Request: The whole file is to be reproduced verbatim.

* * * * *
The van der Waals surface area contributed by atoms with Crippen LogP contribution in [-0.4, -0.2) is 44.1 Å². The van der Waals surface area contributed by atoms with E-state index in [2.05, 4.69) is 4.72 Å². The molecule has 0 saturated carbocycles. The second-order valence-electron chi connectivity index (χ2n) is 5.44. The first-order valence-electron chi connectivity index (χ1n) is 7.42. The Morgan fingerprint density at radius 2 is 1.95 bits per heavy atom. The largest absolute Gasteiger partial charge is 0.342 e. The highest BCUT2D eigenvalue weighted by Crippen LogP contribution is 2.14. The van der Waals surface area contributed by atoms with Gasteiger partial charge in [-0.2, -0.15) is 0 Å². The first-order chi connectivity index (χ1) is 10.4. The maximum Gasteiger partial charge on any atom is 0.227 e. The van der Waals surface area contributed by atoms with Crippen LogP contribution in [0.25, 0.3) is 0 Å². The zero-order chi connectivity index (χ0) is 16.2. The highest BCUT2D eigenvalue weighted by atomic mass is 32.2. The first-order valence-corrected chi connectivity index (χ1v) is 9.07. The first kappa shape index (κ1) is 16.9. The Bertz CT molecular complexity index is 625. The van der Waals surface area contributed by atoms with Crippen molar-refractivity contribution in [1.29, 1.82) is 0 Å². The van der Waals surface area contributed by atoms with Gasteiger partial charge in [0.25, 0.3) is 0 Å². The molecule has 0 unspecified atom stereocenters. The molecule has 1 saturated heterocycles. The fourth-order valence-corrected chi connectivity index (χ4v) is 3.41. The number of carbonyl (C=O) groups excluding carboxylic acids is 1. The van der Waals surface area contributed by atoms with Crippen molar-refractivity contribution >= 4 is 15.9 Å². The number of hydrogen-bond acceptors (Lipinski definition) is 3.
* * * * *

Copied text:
The van der Waals surface area contributed by atoms with Crippen LogP contribution in [-0.4, -0.2) is 44.1 Å². The van der Waals surface area contributed by atoms with E-state index in [2.05, 4.69) is 4.72 Å². The molecule has 0 saturated carbocycles. The second-order valence-electron chi connectivity index (χ2n) is 5.44. The first-order valence-electron chi connectivity index (χ1n) is 7.42. The Morgan fingerprint density at radius 2 is 1.95 bits per heavy atom. The largest absolute Gasteiger partial charge is 0.342 e. The highest BCUT2D eigenvalue weighted by Crippen LogP contribution is 2.14. The van der Waals surface area contributed by atoms with Gasteiger partial charge in [-0.2, -0.15) is 0 Å². The first-order chi connectivity index (χ1) is 10.4. The maximum Gasteiger partial charge on any atom is 0.227 e. The van der Waals surface area contributed by atoms with Crippen LogP contribution in [0.25, 0.3) is 0 Å². The zero-order chi connectivity index (χ0) is 16.2. The highest BCUT2D eigenvalue weighted by atomic mass is 32.2. The first-order valence-corrected chi connectivity index (χ1v) is 9.07. The first kappa shape index (κ1) is 16.9. The Bertz CT molecular complexity index is 625. The van der Waals surface area contributed by atoms with Crippen molar-refractivity contribution in [1.29, 1.82) is 0 Å². The van der Waals surface area contributed by atoms with Gasteiger partial charge in [0.25, 0.3) is 0 Å². The molecule has 0 unspecified atom stereocenters. The molecule has 1 saturated heterocycles. The fourth-order valence-corrected chi connectivity index (χ4v) is 3.41. The number of carbonyl (C=O) groups excluding carboxylic acids is 1. The van der Waals surface area contributed by atoms with Crippen molar-refractivity contribution >= 4 is 15.9 Å². The number of hydrogen-bond acceptors (Lipinski definition) is 3.